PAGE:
Little Janey's starting kindergarten next year, and you're already panicking: Just to afford to send her to a state college, the family may have to take out a second mortgage or live on canned food. What if, instead, investors were able to finance talented young people as they do untested but promising entrepreneurs? You wouldn't have to go in hock to send Janey to State U: Willing investors would give her the money.
A New York investment group wants Congress to modify the tax code and convert college financing from a system based on debt to one based on equity. Human Capital Resources Inc. says students should have the option to get their college money from investors in human capital equity funds, a new type of mutual fund that would pay students' college expenses and repay their investors from the incomes the students earn after they graduate. Instead of borrowing money for college, says HCR Chairman Roy Chapman, students could earn it.
Here's how the system might work: Say Janey would require $50,000 in tuition and living expenses for four years in college. Instead of borrowing the money from a bank, or applying for a tax-supported loan or grant, she would apply to Human Capital Resources for money. If HCR decided to invest in Janey (based on her interests, grades, test scores, participation in extracurricular activities, or whatever criteria the company deemed important), it would agree to finance her four-year tenure. (Since the tax code would treat this investment as income, she would also get enough additional money to pay her taxes.)
She would then enter a contract with HCR. Her academic performance as a freshman would let her 'earn' her sophomore tuition, and so forth, until she graduates. If she can't keep up, HCR could terminate the contract, and reduce her obligation to repay the investment. If she fulfills her academic commitments, however, upon graduation she'd begin paying a percentage of her income to the fund that owned her contract for the first 15 years she's in the work force. (A model developed by HCR would have students repay .22 percent for each $1,000 received, so a student receiving $50,000 would pay 11 percent of her income. Since Janey has already paid taxes on that $50,000, the money she repays to her equity fund should be tax-exempt.)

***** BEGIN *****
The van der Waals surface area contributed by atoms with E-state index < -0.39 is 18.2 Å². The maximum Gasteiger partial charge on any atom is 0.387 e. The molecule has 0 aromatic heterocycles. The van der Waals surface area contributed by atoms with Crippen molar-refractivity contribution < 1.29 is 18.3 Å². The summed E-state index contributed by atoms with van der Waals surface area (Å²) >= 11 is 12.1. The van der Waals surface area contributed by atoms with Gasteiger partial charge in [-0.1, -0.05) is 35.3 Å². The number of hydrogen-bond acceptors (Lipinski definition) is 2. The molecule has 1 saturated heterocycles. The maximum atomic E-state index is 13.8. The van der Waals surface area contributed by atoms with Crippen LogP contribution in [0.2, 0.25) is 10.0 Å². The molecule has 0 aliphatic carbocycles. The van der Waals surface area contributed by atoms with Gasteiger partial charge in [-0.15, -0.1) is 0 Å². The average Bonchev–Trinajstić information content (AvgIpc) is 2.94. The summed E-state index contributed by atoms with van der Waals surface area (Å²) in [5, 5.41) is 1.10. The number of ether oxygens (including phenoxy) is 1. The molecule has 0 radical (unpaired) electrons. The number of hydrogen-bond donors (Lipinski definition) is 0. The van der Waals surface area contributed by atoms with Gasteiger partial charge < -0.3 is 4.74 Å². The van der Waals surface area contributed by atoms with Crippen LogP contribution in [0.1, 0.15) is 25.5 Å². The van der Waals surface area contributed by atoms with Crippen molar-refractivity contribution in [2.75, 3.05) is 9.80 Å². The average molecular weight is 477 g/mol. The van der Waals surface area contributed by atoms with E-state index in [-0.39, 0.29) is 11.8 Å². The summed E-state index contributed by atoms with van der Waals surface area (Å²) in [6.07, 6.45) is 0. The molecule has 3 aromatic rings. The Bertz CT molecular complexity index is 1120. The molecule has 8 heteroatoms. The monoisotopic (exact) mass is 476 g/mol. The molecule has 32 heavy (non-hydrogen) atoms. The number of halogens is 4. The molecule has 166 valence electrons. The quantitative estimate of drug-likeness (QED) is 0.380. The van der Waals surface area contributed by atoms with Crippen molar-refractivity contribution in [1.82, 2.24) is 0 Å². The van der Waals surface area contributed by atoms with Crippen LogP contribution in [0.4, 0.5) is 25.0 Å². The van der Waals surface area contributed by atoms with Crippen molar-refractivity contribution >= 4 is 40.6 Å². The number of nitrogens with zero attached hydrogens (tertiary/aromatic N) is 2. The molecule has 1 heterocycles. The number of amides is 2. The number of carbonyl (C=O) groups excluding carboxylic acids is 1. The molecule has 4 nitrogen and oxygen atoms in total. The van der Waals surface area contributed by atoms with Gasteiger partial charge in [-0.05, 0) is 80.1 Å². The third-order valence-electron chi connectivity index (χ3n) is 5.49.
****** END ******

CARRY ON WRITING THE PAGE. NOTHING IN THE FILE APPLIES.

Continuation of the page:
Equity funds would finance the contracts. Much as mutual fund managers try to minimize their investors' risks by funding many companies in diverse industries, equity fund managers would bundle contracts, thus spreading the risk for investors in newly graduated workers. Not every student, after all, will earn big bucks at graduation; some will no doubt choose full-time parenthood over earning salaries. Chapman says a fund wouldn't need much start-up capital: He estimates a fund as small as $25 million to $50 million (or as few as 500 contracts) would offer enough diversity to attract investors.
Equity funds would be a good deal for parents and students. Families could avoid going into debt to finance their children's education. If Janey earned $30,000 at graduation and saw her income grow at about 5 percent a year, over the 15-year span she would pay about 50 percent less to her equity fund than she would to lenders in a typical student-loan package. Taxpayers wouldn't be on the hook if she defaulted. And if she didn't stay employed the entire time, or worked sporadically, her investors would still get some money as long as she worked.
Chapman and partner Gerard Wendelken have drafted a bill that would incorporate the tax changes to let equity funds form. They're meeting with members of Congress, looking for sponsors. Instead of investing in [educational] access,' says Chapman, 'we ought to support success.'
Rick Henderson is Washington Editor of Reason, a monthly social and political commentary magazine published in Los Angeles.
A version of this article was published in The Washington Times on January 5, 1996.